The Rock Star of Cycling – Wall Street Journal

Off the bike, the first thing you notice about Peter Sagan is the hair.

The hair is magnificent. It’s chestnut-brown with blondish streaks, and it brushes the shoulders of Sagan’s rainbow-striped jersey, which he wears because he’s the sport of road cycling’s reigning world champion. It is not the hair of a typical bike racer. It is the hair of a man who holds a sword while fighting a tiger—and perhaps a two-headed eagle—on the cover of a fantasy paperback.

It’s mid-May, outside San Diego. In a day, the Tour of California race begins, one week pedaling up the state’s scenic coastline. Sagan is the defending champion here, and this morning, a cluster of cyclists wait outside the camper for his team, Tinkoff Sport. They look like teenagers loitering by a stage door.

That’s fitting, because Sagan is cycling’s rock star. A 26-year-old from Slovakia, Sagan is a dazzling talent who has already won many races. But wins alone do not fully explain his popularity. It’s the way that Sagan wins—through aggressive, old-fashioned, almost romantic efforts. Meanwhile, he is also something of an eccentric, beloved by cycling fans for his wheelies across the finish line, for breaking tradition and not shaving his legs at the start of this season (he eventually caved and shaved), and his American-influenced purchasing habits. Sagan recently took delivery on a classic 1970 Dodge Charger that can blast a foghorn as well as the “Dukes of Hazzard” theme.

World Champion Peter Sagan during a press conference at the San Diego Yacht Club ahead of the 2016 Tour of California on May 13.

“Peter is a beautiful muscle car,” says Sagan’s friend,

Scott Tedro,

whose company oversaw the build. “He has that raw street power.”

Oh, there’s also the fact that Sagan and his wife, Katarina, made a shot-for-shot remake of the last scene of “Grease.” More on that in a bit.

The Tour de France begins Saturday, and the athletically-built Sagan will not contend for the famed yellow jersey, which is expected to be a battle between featherweight climbers like Britain’s Chris Froome, Colombia’s Nairo Quintana, and Sagan’s teammate,

Alberto Contador

of Spain. But Sagan is the prohibitive favorite to win the green “points” jersey as the tour’s best sprinter—and throughout the race, he’ll be one of the most watched riders in the field.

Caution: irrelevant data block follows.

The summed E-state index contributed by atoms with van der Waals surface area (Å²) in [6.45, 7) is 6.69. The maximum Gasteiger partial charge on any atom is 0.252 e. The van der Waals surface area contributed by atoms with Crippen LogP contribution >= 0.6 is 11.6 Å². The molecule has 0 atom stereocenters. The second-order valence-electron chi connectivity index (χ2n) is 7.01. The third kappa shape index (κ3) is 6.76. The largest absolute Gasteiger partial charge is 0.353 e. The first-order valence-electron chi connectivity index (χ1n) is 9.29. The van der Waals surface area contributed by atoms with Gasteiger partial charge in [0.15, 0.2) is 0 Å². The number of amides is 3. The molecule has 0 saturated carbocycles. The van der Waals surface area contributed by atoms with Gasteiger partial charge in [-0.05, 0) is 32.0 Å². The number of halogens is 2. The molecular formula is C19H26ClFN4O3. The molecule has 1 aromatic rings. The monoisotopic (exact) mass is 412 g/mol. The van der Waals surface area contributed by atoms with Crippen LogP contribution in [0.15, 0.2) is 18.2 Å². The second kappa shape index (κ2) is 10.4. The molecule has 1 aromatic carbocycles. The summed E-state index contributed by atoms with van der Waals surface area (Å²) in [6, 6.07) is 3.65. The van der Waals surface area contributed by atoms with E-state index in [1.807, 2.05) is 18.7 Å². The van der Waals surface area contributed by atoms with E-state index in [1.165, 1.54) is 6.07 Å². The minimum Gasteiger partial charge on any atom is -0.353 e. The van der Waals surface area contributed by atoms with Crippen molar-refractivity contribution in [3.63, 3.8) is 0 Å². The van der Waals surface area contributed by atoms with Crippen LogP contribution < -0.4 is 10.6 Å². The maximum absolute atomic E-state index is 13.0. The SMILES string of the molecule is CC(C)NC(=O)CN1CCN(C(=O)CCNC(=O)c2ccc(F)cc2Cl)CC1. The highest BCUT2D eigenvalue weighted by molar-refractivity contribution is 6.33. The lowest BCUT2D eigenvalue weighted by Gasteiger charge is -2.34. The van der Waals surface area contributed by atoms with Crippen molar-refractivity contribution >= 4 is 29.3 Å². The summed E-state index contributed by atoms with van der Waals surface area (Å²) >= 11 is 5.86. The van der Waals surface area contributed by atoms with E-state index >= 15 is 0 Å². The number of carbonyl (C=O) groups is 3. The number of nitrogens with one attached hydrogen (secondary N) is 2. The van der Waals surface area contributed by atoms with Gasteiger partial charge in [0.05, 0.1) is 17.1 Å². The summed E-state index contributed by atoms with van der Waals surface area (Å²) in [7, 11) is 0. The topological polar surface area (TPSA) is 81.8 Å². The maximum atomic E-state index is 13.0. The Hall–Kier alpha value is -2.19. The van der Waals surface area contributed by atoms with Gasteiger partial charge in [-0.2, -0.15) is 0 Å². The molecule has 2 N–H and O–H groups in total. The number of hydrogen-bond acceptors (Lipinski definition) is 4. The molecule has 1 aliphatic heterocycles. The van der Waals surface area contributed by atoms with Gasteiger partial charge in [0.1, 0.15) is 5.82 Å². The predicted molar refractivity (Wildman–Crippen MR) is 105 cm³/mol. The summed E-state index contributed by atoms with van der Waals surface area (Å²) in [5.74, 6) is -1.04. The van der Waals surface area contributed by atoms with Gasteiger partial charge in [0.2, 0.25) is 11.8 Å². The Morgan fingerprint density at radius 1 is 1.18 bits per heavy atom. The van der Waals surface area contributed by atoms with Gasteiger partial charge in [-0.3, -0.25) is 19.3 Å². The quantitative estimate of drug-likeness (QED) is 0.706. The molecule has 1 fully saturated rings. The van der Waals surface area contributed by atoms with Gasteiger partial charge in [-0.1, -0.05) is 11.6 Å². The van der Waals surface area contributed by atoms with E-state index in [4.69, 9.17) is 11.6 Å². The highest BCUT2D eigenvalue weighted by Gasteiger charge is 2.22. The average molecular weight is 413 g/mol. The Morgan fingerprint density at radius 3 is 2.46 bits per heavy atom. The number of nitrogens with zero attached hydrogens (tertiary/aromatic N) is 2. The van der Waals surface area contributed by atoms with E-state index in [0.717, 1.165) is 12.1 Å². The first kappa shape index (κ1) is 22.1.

Peter Sagan's 1970 Dodge Charger

He always is. That Crazy Bike Person at your workplace who can’t stop talking about pro cycling? Chances are his or her favorite racer is Sagan.

“If I ever grow up, I want to be like Peter Sagan,” says Jens Voigt, the cultishly popular German rider who retired from cycling in 2014. “He’s the Man.”

“I don’t fangirl about people in cycling,” says Evelyn Stevens, the elite American women’s rider newly named to the U.S. Olympic team. “But I do about Sagan.”

Here, outside the camper, Sagan finally appears. The hair and the rainbow stripes are the easy giveaway. He steps inside the RV, where he takes a seat toward the front. Espressos are served in tiny plastic cups.

“I like it here, California,” he says, leaning back and taking a sip. “It was always my dream, to come to America.”

He wants to go surfing while he’s here. Of course he does. Sagan has a touch of Jeff Spicoli, the dude-like antihero from “Fast Times at Ridgemont High.” Bike racers are often wired twitchy, jumpy. Sagan is chill.

“I am more easygoing,” he says. “My hobby is my job, so I can ride, have fun and take some money.”

He chuckles. Sagan is one of the highest paid riders in the sport, at a salary reported to be close to $4.5 million annually, and he is beloved by his sponsors.

“He’s got the charisma, the star quality, the swagger,” says Slate Olson, chief marketing officer at Specialized, the Morgan Hill, Calif., company which provides bikes to Sagan and Tinkoff. “The way he competes, it’s just captivating.”

At the moment, Sagan is in the best stretch of his career. Last July, he won the Tour de France’s green jersey for the fourth consecutive time. Then he took Worlds. This spring, there were breakthrough victories in a pair of grueling, one-day “classic” races: Gent-Wevelgem and the Tour of Flanders.


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